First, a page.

Finally, a striking correlation between Nod factor activation of ENOD gene expression and Ca2+ spiking emerges when comparing the relative activities of modified NodSm LCOs. The results presented in this article show that the replacement of C16:2 by C18:1 (nodF/nodL mutant), removal of the critical sulfate decoration (nodH mutant), or total removal of the fatty acid chain (sulfated chitotetraose) drops pMtENOD11-GUS induction activity by 10- to 100-fold, 105-fold, and 105- to 106-fold, respectively (Table I). The fact that almost identical results were reported by Oldroyd et al. (2001) in relation to the capacity of the same molecules to trigger Ca2+ spiking provides an additional argument that the Nod factor perception machinery is identical for the two responses.

A Central Role for Phospholipases and Phospholipid Second Messengers in Nod Factor Signaling?

Pharmacological experiments performed in our laboratory several years ago provided the first evidence that PI-PLC activity is required for the activation of root hair-specific gene expression in response to the Nod factor signal (Pingret et al., 1998). More direct biochemical evidence for phospholipid signaling was subsequently provided by den Hartog et al. (2001), who were able to show that Nod factors stimulate both PI-PLC and PLD activity in vetch roots, as well as the accumulation of the potential lipid second messengers PA and DGPP. In this article, we have made use of the PLD antagonist n-butanol (68 mm) and the PI-PLC antagonists neomycin (100 μm) and U73122 (5 μm) to provide evidence that both phospholipases are required for Nod factor activation of the MtENOD11 gene in M. truncatula root hairs (Table III). Although Engstrom et al. (2002) have shown that U73122 is an antagonist of Nod factor-induced Ca2+ oscillations, no data are available concerning the relationship between PLD activity and Ca2+ spiking.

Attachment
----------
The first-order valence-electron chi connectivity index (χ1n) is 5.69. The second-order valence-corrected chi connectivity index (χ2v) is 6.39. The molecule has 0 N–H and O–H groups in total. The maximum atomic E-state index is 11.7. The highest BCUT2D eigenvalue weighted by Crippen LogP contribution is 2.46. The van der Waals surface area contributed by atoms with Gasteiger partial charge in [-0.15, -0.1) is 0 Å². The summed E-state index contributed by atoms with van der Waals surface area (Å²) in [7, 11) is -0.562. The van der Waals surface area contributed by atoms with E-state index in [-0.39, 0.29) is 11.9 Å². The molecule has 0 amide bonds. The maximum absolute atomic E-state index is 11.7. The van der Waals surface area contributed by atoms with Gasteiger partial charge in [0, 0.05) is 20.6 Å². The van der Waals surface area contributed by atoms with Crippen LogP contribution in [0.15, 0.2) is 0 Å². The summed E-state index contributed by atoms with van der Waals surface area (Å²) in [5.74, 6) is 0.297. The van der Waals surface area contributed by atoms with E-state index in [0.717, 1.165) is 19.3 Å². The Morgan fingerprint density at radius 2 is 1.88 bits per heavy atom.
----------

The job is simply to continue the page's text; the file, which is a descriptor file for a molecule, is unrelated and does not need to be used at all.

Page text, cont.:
A central role for both PLD and PI-PLC in phospholipid-based signaling pathways in plants is now clearly emerging from current research in a number of model systems (for review, see Meijer and Munnik, 2003). The sequencing of the Arabidopsis genome has revealed a total of 12 PLD genes (subdivided into five groups based on amino acid sequence and biochemical properties) and at least 7 PI-PLC genes (Mueller-Roeber and Pical, 2002; Qin and Wang, 2002). Both enzymes are capable of generating PA and DGPP (via subsequent phosphorylation). In the case of PI-PLC, cleavage of PtdInsP2 initially generates the soluble messenger IP3 and diacylglycerol, which can then be converted to PA after phosphorylation by diacylglycerol kinase. It has been shown that PA is capable of regulating a number of cellular functions in plants, although the precise molecular targets in most cases remain to be identified (for review, see Munnik, 2001). By analogy with animal cells, it is proposed that PA can either directly modify target enzyme activities, such as kinases and phosphatases, or function to assemble membrane-located signaling complexes. Recently, Zhang et al. (2004) have demonstrated that a direct interaction between PA and the ABI1 phosphatase 2C is implicated in abscisic acid signaling. In addition to generating potential lipid second messengers, PLD itself can play an important role in intracellular signaling, on the one hand because enzyme activity can be stimulated by a wide variety of factors including Ca2+, polyphosphoinositides such as PtdInsP2, G proteins (see below), membrane lipids, and phosphorylation (e.g. Novotná et al., 2003), and, on the other hand because certain PLDs can translocate to the membrane, modify vesicle trafficking, and even directly interact with the microtubular cytoskeleton (e.g. Dhonukshe et al., 2003). Possible roles of PI-PLC/PLD lipases in Nod factor signaling, as well as the second messengers generated by their activity, are proposed in the integrated model discussed below.